The boss of South African rugby has admitted he blocked the appointment of former All Black coach John Mitchell as Eddie Jones' replacement at the Stormers Super Rugby franchise.
South African Rugby Union president Oregan Hoskins says he and Golden Lions Super Rugby franchise president Kevin de Klerk advised against the appointment of Mitchell as Stormers coach.
Mitchell was Western Province's director of rugby Gert Smal's preferred choice to replace Jones who quit the role to take up the England national coaching position in the wake of Stuart Lancaster's post-World Cup sacking.
But Western Province's president Thelo Wakefield and his board were against the appointment which has gone to the union's under 21s coach and former Springbok Robbie Fleck.
However, South African media revealed at the weekend that both Saru and the Golden Lions union told the Western Province union, who manage the Cape Town-based Stormers franchise, not to hire Mitchell.
"The Golden Lions had a tough parting with Mitchell," Hoskins told the Sunday Times. "I was still president of Saru and I was intimately involved in his arbitration hearing."
"When Western Province considered Mitchell for the Stormers coaching job, Kevin de Klerk and I spoke to Theo and said that we strongly feel that they shouldn't consider him, given the experience we had at the Lions.
"If you appoint a coach for four years and run into problems in the first year, you end up having to pay out a lot of money.
"My concern is a financial one, and I think it is very sad that Western Province are coming out as the bad guys here."
Several high-profile South African commentators criticised Hoskins and SARU for their role in blocking a Mitchell appointment.
South African Rugby Magazine wrote that Hoskins was referring to complaints laid against Mitchell by certain Lions players in 2012. The magazine pointed out that the former Waikato and All Black No 8 was later cleared of all 28 charges, with the Lions having to make a substantial payout to him. It also claimed that as the Lions were struggling financially at the time, SARU had to provide financial assistance.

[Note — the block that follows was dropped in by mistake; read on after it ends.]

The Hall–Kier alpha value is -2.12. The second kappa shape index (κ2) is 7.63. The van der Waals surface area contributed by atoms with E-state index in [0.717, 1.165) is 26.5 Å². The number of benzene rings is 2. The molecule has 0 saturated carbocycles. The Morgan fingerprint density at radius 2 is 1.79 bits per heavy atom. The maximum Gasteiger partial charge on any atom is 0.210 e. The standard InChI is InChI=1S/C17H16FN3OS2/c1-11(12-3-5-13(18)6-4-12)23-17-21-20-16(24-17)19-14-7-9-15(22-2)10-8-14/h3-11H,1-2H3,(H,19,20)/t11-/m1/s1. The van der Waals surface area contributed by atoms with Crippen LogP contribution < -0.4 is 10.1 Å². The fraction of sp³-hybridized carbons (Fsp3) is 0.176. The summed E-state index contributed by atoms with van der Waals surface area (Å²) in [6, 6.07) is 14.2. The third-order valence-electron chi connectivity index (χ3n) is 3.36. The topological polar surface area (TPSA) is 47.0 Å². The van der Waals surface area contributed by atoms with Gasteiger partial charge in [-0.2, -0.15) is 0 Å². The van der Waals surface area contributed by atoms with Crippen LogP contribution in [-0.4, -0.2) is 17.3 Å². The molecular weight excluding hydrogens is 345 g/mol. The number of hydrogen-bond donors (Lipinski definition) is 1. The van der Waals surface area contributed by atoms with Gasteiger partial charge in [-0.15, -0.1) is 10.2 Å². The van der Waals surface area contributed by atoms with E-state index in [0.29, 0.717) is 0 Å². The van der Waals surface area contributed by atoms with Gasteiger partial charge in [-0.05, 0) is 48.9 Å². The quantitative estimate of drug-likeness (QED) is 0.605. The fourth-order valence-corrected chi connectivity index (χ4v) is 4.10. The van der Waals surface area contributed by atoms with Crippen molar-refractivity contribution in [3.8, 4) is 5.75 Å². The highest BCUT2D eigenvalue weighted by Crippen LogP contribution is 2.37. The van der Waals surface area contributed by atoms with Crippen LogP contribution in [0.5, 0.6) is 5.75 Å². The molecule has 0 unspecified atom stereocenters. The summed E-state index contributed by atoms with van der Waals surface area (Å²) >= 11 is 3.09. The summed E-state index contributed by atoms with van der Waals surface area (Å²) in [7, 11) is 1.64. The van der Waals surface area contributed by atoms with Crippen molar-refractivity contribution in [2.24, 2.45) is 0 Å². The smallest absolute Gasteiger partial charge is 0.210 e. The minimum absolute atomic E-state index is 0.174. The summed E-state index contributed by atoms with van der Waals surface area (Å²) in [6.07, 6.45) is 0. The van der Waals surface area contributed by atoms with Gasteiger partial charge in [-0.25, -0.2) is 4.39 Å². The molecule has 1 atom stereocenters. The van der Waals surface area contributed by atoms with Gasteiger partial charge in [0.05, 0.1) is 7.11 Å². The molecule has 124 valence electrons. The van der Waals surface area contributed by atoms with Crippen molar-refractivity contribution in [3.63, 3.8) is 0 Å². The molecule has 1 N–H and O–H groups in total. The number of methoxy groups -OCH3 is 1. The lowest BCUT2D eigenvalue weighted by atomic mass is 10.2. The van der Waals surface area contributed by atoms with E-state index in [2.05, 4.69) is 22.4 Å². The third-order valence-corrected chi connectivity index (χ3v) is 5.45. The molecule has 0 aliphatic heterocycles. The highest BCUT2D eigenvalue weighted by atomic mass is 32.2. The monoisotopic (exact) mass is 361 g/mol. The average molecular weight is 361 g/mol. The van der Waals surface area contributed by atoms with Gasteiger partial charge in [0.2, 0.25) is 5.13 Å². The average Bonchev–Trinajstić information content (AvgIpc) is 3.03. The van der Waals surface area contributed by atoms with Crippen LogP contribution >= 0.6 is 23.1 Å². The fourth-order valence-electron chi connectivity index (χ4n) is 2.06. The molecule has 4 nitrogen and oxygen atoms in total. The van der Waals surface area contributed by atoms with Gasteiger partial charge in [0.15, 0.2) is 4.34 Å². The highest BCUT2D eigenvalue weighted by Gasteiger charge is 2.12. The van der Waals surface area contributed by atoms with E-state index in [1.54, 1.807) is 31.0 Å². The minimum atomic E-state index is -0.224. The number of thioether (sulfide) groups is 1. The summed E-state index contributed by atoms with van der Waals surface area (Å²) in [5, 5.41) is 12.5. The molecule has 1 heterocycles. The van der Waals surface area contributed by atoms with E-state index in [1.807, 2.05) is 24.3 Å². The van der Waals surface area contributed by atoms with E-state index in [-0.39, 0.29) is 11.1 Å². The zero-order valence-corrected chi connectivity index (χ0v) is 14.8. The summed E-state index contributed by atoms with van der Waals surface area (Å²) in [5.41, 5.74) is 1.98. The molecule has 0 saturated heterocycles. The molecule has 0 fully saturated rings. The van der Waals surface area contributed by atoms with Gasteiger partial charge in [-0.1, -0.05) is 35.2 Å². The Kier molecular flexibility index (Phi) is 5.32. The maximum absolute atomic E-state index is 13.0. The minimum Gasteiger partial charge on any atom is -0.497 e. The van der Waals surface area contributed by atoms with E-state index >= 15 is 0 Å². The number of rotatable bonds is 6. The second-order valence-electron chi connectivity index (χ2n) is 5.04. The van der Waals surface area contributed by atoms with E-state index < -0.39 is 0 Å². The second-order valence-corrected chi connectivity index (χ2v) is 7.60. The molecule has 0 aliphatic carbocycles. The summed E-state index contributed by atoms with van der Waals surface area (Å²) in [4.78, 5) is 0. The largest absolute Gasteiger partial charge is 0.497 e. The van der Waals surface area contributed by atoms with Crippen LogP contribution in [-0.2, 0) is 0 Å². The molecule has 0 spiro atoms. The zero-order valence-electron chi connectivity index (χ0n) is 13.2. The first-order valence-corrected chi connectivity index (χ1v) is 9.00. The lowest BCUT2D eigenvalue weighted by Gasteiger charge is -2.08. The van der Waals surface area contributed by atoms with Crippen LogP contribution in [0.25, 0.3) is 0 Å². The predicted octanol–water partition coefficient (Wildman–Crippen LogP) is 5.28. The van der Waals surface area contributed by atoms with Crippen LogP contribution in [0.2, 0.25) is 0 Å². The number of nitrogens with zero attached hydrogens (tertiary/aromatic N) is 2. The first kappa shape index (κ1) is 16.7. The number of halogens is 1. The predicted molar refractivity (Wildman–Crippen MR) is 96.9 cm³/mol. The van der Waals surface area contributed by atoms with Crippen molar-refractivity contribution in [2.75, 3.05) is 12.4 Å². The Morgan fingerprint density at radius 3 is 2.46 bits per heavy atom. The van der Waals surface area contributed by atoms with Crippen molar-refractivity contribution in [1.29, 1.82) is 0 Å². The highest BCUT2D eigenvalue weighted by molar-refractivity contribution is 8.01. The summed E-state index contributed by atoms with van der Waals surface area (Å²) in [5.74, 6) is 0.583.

Another leading writer, Gavin Rich, who is also Mitchell's biographer, asserted in the Weekend Argus newspaper that Western Province had "failed to do their homework" on him and had they done their job properly, would have realised the Lions' claims didn't stack up.
Rich wrote that Wakefield's claim that it was "poor people skills" that sunk Mitchell's chances of becoming Stormers coach couldn't pass without critical analysis and comment.
"In the interests of thoroughness, and particularly seeing that the director of rugby Gert Smal was backing Mitchell so strongly, surely the base line competency requirement should be that you try and get both sides of the story?" Rich wrote.
"For a start, the talk of Mitchell's supposed transgressions at the Lions needs to include the significant detail that none of the 28 charges that they brought against him was able to stick. The judge awarded the case to Mitchell hands down, and the Lions had to make a substantial payout to him.
"Perhaps that payout has greater significance for what is happening now than many people think. I understand it wasn't just the Lions that exerted pressure on Wakefield and his henchmen not to employ Mitchell, but SARU officials too. We know the Lions were broke at the time, so who would have footed the bill for much of that payout?"
Rich claimed that while Mitchell has been called to account for his hard-headed ways in previous coaching roles, including when he coached the All Blacks, he had "invested a considerable amount in a life coach and that people change and undergo personal growth".
"Mitchell has a reputation for being a disciplinarian, but if you speak to him about it you will find that he has a different attitude after three and a half years of soul searching. And anyway, the situation he was greeted with at the Lions demanded that he be a disciplinarian," he wrote.